Use of Antibiotics for Implant Placement: Evidence-Based Protocol?

Dr. A. asks:

As an experienced periodontist, I am always looking for evidenced-based guidance for any surgical technique.

Is anyone aware of any evidence-based protocol for the use of antibiotics routinely for placement of dental implants? In speaking to many other surgical practitioners, there seems to be no standard protocol that is adhered to. It has been suggested to use amoxicillin, tetracycline, clindamycin, and others too many to list. The dosing schedule also varies from pre-surgical to post-surgical start. So where are the studies to validate these antibiotic protocols? What are thoughts?

6 thoughts on “Use of Antibiotics for Implant Placement: Evidence-Based Protocol?

  1. good question!
    Do you medicate your patients for perio surgeries, especially osseous grafts? Saliva and bacteria are going to get in the surgical field-
    The mouth is full of bacteria that could potentially cause implant rejection ; so it seems logical we should do so.

  2. A pubmed search on this topic reveals some interesting studies on this topic. The bottom line for me:

    1. No need for antibiotics at all for healthy patients who receive standard procedures without grafting. Minimal grafting with autogenous bone from the drill might be added to that category.
    There is evidence that bone collected from a filter is sometimes contaminated.
    2. Single shot preoperative antibiotics in all other cases.

    Things have changed ! Just compare the articles of the author Dent CD in 1997 and in 2004.

  3. In Altemeier’s classification, oral surgical procedures are often graded as class II (clean-contaminated surgery), with a rate of local infection of 5 to 15% without antibiotics and <7% with antibiotics. In oral surgery prophylaxis, the target microbiota differs depending on whether the intention is to prevent local complications (cellulitis, abscess) or distant infections (endocardial infections, bone prostheses, joint replacements) in patients at risk who require prophylaxis because of their underlying condition.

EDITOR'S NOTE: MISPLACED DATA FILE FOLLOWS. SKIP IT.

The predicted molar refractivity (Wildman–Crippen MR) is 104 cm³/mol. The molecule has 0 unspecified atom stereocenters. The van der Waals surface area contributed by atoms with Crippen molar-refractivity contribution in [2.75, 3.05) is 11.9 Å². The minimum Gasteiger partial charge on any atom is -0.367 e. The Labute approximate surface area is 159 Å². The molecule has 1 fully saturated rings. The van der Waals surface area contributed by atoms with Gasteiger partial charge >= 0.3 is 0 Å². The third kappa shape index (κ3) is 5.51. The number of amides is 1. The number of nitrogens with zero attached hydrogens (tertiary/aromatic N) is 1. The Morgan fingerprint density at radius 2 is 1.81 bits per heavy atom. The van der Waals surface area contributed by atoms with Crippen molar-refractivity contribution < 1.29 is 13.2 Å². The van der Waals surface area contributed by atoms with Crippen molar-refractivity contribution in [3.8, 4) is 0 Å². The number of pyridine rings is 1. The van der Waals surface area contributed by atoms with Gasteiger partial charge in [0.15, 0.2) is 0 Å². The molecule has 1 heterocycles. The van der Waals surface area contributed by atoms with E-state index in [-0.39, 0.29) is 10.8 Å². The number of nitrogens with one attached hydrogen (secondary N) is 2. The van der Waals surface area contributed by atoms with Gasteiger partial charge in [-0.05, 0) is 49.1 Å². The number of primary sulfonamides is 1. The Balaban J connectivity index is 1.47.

In order to prevent local infections, target microbiota is usually polymicrobial because many species tend to be isolated in pairs (Bacteroides sp. and Fusobacterium; Peptostreptococcus sp. Prevotella sp. and Eubacterium sp.), with a marked aerobic/anaerobic component, and to a much lesser extent microaerophilous component, since these infections originate from the possible surgical contamination/infection from the normal microbiota of the mouth and saliva, and from dental pathogens in a periodontal disease.

    Systemic infections that should be prevented in patients with underlying disease are caused by bacteremia, especially following invasive procedures. Specific prophylaxis against local infection . By remembering the resistance phenotypes (including ß-lactamase production on the part of the habitual anaerobic microbiota and of certain dental pathogens),and the pharmacodynamic coverage required, it might be advisable to use high doses of amoxicillin together with a ß-lactamase inhibitor, such as clavulanic acid.